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Constitution of Colorado


Colorado State
Colorado State

Colorado has had only one constitution since it became a state in August 1876. It has been amended many times since its adoption. An amendment to the constitution may be proposed by the legislature, by initiative, or by a constitutional convention. To become effective, an amendment must be approved by a majority of the people voting on the issue in an election.

The executive power


The executive branch of the state government is headed by a governor, who is elected for a term of four years. The governor appoints most state department and division heads and commissioners. The governor also has the power to veto any laws except those that the voters approve by direct referendum. Other elected executive officials are the lieutenant governor, secretary of state, attorney general, and treasurer, all of whom are elected for four-year terms.

Legislative and judicial power


The General Assembly, as the state legislature is called, consists of a 35-member Senate and a 65-member House of Representatives. Senators are elected for four-year terms and representatives for two-year terms. The General Assembly meets yearly in Denver. The governor may also call special sessions. Bills vetoed by the governor can become law if passed by two-thirds of each legislative house.

The highest court in Colorado is the state supreme court, which is mainly a court of appeal. The seven supreme court justices elect one of their number to serve as chief justice. In addition, there are district courts, each of which has one or more judges. The governor appoints judges to the state supreme court and to the district courts.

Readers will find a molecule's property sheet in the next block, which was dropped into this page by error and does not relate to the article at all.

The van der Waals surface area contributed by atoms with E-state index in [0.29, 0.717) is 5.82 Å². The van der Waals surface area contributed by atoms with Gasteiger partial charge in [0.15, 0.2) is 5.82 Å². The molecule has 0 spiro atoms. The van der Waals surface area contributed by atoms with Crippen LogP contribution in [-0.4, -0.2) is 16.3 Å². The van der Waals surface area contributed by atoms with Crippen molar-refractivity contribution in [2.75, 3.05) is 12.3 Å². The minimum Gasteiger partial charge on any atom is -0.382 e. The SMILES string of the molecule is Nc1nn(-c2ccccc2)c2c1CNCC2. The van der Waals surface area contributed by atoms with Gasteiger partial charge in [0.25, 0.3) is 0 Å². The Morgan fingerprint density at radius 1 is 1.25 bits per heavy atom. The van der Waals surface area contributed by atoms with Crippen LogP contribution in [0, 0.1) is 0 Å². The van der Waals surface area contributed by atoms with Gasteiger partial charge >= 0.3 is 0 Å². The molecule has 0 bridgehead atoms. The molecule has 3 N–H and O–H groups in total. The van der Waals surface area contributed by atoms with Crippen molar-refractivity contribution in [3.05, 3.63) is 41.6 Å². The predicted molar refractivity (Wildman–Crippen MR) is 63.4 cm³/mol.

After serving provisional terms, appointees must run for election. Supreme court judges are elected for ten-year terms and district court judges for six-year terms. Lower courts include county, municipal, and police courts.

Local government


There are 63 counties in Colorado. County officials include three or five elected commissioners, a clerk, sheriff, coroner, treasurer, surveyor, assessor, and judge, justices of the peace, and law enforcement officers. However, Denver County, which is coextensive with the city of Denver, has no county government. The city and county are governed by a mayor and council. Most cities have the mayor and council or council and city manager form of municipal government.

Colorado elects two U.S. senators and seven members of the House of Representatives. The state casts nine electoral votes in presidential elections. "Colorado" © Emmanuel BUCHOT, Encarta, Wikipedia

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